Go to Galeto Brazilian Grill for Meat

Meat, meat, and more meat drives Oakland’s Galeto Brazilian Grill.


Photo by Lori Eanes

Grillmaster Filipe Montiero shows off picanha, which goes well with a caipirinha.


I knew I was in trouble around the time a fourth gaucho came to our table and I was still giving the green light for more meat. I thought I’d been somewhat prudent at the much-more-than-just-salads salad bar, but what is a curious eater to do when confronted not only with greens, tomatoes, eggplant caponata, guacamole, hummus, tabbouleh, and potato, quinoa, and caprese salads, but also mussels, salmon, salami, prosciutto, olives, deviled eggs, various cheeses, and the traditional Brazilian beans-and-meat stew, feijoada? Oh, and there was that plate of appetizers brought to our table shortly after we sat down: fried polenta sticks, fried bananas, and pão de queijo (cheese bread).

The three previous gauchos, you ask? Well, in a traditional churrascaria (Brazilian steakhouse) such as Oakland’s Galeto Brazilian Grill, which presents the main course rodizio style, servers come around more or less continuously, bearing skewers of grilled meats—mostly beef and chicken, occasionally lamb or pork—and dangerous-looking carving knives, and you, armed with a set of small tongs, pluck off freshly sliced morsels. I think I’d already been through some bacon-wrapped chicken, one kind of sirloin or another, and a large chunk of lamb. And the “green light” to which I referred? At Galeto it’s actually something between a coaster and a poker chip, printed green on one side and red on the other. You turn up one face or the other, the colors translating as “yes, I’ll have some more, please” and “no, I’m on hold … for the moment.”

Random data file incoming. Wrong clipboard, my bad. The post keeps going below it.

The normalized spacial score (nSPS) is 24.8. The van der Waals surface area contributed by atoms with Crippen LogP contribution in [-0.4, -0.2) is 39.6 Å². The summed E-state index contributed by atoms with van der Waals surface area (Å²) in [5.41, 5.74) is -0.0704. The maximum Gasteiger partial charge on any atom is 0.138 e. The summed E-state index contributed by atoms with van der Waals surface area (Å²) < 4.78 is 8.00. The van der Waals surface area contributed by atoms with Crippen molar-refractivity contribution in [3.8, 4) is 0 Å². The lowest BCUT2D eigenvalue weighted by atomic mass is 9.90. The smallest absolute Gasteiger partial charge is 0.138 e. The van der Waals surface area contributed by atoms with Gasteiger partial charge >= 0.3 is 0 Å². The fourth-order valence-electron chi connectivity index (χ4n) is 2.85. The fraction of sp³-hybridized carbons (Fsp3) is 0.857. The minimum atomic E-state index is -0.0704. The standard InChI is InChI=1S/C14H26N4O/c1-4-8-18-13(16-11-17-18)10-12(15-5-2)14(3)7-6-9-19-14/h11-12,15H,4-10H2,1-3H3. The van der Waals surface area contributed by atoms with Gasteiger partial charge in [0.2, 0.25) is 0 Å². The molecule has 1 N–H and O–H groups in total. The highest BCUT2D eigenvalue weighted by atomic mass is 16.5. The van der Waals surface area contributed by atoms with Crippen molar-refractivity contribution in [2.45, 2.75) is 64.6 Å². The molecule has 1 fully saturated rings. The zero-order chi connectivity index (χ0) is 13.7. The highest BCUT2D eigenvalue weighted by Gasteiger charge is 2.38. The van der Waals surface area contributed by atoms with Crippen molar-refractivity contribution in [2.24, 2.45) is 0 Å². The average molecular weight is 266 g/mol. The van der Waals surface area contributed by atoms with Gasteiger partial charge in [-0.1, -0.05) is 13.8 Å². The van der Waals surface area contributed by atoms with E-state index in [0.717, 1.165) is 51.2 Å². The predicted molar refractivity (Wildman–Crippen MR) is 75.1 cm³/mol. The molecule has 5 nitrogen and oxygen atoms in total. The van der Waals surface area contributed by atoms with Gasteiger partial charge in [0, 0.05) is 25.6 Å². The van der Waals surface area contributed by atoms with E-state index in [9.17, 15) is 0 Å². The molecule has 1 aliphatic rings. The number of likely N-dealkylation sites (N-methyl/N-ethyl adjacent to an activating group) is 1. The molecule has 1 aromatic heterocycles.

Part of my problem was that I was sitting next to Steve, who is either color-blind or, more likely, simply doesn’t know how to say “no” to another enticing wedge of beautifully cooked and presented animal flesh. Keeping up with Steve is one of the more entertaining albeit daunting challenges of my dining-out life. So, although I was feeling a tad overfed after three gaucho ride-byes, I couldn’t refuse a portion of very garlicky beef, and one of salty and crispy flap steak, a different chicken preparation, and two (or was it three?) of the pièce de résistance of just about any churrascaria: picanha, top sirloin that is named after the stinging stick used by Brazilian gauchos to poke cattle on their lower backs as they drive the cows to market. The meat is cut and trimmed into more or less heart-shaped steaks, with wonderful fatty rinds. Our last round was a serving of falling-off-the-bone beef ribs, unctuous in the very best way. Maybe Steve did flip his card to red once, but it was only because he was eagerly anticipating the next delivery of picanha.

Robin, however, pretty much left her card red side up. Red meat is a rare (or, rather, well-done) indulgence for her, and her body language, upon the approach of every gaucho, strongly reiterated the unspoken red-light message.